Work was the usual disorganised chaos of calls with people who a) should know better, b) clearly don't and c) therefore need to be told. There was the expected set of unrealistic expectations and ninety minutes when I had to be on my best behaviour for a customer call.
In summary the client's decision will be delayed … no surprises there then …. and they would also like us to modify our solution and pricing to to facilitate their evaluation … that one wasn't exactly left field either. We obviously have little time and there is only so much that can be done. It is a shame that our Sales Lead doesn't recognise this. I dutifully took the team through an analysis of the "ask" and it's impact on our costings and set the wheels in motion to get new cost estimates.
So that was work, challenging and a text book case of "how not to do it". I understand why it needs to be done this way and will do my utmost to complete the requests but I hope that The Piano Movers will learn from this experience and do things better next time.
Outside of work I receive a glowing report from the Doctor at my regular review and also made some progress on the disassembly of the Enfield. A few of the bolts have been stuck fast so, for the past week, I have been wandering out every couple of days and giving them a squirt of WD40. Today I attempted to release some of them and had a successful session ...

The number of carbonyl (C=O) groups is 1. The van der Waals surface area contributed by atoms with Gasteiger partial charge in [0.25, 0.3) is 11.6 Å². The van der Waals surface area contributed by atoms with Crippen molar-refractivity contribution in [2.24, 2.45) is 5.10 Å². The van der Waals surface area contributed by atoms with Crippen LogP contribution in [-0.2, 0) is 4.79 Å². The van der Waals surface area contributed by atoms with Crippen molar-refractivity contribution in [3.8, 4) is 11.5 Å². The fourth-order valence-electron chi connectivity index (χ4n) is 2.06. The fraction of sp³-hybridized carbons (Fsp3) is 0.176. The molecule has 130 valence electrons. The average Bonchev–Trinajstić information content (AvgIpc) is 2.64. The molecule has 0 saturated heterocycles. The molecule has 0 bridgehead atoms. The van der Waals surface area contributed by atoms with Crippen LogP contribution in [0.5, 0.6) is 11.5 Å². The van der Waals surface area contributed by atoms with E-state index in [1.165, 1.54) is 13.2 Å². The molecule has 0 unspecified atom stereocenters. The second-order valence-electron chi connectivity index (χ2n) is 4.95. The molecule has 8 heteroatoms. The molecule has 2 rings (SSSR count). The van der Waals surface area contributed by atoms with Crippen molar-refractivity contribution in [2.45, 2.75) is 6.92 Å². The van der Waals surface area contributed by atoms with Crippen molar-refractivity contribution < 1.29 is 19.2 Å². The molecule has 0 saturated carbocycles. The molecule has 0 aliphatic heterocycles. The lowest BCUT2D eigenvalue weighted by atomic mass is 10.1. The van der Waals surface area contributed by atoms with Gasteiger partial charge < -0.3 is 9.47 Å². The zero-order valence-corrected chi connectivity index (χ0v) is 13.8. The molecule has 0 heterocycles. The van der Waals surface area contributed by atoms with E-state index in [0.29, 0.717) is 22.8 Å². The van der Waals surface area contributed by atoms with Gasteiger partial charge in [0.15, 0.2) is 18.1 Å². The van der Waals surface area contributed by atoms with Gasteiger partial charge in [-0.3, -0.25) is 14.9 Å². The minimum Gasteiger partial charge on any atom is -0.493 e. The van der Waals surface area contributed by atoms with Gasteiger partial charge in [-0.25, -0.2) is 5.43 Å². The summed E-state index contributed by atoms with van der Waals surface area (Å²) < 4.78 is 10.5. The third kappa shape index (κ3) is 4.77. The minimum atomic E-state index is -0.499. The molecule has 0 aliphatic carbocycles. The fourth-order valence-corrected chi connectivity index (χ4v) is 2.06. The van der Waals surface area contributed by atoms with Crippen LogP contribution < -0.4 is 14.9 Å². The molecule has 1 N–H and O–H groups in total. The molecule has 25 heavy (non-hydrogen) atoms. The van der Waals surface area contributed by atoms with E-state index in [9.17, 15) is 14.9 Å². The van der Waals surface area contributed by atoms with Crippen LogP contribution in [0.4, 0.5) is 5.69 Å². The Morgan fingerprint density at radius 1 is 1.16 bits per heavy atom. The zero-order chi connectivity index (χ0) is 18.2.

… I finally managed to removee the chain guard from the crud encrusted swing arm and, with the use of a pair of Mole Grips, the Allen bolt holding the exhaust header came free. Encouraged by this progress, I temporarily removed the front wheel to gain access to the mud guard bolts. These are steel bolts screwed in to the aluminium fork bottoms and galvanic corrosion was a concern. The combination of penetrating oil, good access and a few taps with a rubber hammer worked and the mud guard was soon added to the pile of scrap components.
At this rate I could be down to a bare frame by the weekend.